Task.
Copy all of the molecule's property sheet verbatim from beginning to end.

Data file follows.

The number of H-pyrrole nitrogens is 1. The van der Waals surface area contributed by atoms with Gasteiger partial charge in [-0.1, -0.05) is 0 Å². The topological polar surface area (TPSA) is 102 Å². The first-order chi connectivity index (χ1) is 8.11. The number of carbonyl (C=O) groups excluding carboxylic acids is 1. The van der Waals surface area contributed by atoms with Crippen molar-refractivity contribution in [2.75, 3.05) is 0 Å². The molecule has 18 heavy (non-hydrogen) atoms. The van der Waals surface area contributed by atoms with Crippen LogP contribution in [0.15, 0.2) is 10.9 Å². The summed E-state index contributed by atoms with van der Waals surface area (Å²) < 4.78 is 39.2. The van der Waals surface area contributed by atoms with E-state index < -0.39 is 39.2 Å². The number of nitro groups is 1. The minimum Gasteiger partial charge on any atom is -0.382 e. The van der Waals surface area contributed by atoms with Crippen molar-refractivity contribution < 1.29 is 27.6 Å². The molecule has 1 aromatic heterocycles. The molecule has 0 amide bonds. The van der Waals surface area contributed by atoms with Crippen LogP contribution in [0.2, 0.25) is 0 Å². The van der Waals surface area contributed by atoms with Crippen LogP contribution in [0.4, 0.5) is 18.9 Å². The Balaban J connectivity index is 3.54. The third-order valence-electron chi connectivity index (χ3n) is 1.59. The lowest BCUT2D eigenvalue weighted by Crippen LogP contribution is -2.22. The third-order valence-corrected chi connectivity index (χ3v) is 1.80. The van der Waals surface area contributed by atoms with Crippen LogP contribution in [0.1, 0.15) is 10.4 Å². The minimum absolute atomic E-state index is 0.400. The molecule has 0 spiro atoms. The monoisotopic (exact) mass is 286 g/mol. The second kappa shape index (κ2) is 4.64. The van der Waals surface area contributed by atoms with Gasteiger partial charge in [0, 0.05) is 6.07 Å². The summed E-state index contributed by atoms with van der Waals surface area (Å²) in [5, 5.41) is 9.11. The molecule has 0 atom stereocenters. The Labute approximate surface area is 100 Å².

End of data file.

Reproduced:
The number of H-pyrrole nitrogens is 1. The van der Waals surface area contributed by atoms with Gasteiger partial charge in [-0.1, -0.05) is 0 Å². The topological polar surface area (TPSA) is 102 Å². The first-order chi connectivity index (χ1) is 8.11. The number of carbonyl (C=O) groups excluding carboxylic acids is 1. The van der Waals surface area contributed by atoms with Crippen molar-refractivity contribution in [2.75, 3.05) is 0 Å². The molecule has 18 heavy (non-hydrogen) atoms. The van der Waals surface area contributed by atoms with Crippen LogP contribution in [0.15, 0.2) is 10.9 Å². The summed E-state index contributed by atoms with van der Waals surface area (Å²) < 4.78 is 39.2. The van der Waals surface area contributed by atoms with E-state index < -0.39 is 39.2 Å². The number of nitro groups is 1. The minimum Gasteiger partial charge on any atom is -0.382 e. The van der Waals surface area contributed by atoms with Crippen molar-refractivity contribution < 1.29 is 27.6 Å². The molecule has 1 aromatic heterocycles. The molecule has 0 amide bonds. The van der Waals surface area contributed by atoms with Crippen LogP contribution in [0.2, 0.25) is 0 Å². The van der Waals surface area contributed by atoms with Crippen LogP contribution in [0.4, 0.5) is 18.9 Å². The Balaban J connectivity index is 3.54. The third-order valence-electron chi connectivity index (χ3n) is 1.59. The lowest BCUT2D eigenvalue weighted by Crippen LogP contribution is -2.22. The third-order valence-corrected chi connectivity index (χ3v) is 1.80. The van der Waals surface area contributed by atoms with Crippen LogP contribution in [0.1, 0.15) is 10.4 Å². The minimum absolute atomic E-state index is 0.400. The molecule has 0 spiro atoms. The monoisotopic (exact) mass is 286 g/mol. The second kappa shape index (κ2) is 4.64. The van der Waals surface area contributed by atoms with Gasteiger partial charge in [0, 0.05) is 6.07 Å². The summed E-state index contributed by atoms with van der Waals surface area (Å²) in [5, 5.41) is 9.11. The molecule has 0 atom stereocenters. The Labute approximate surface area is 100 Å².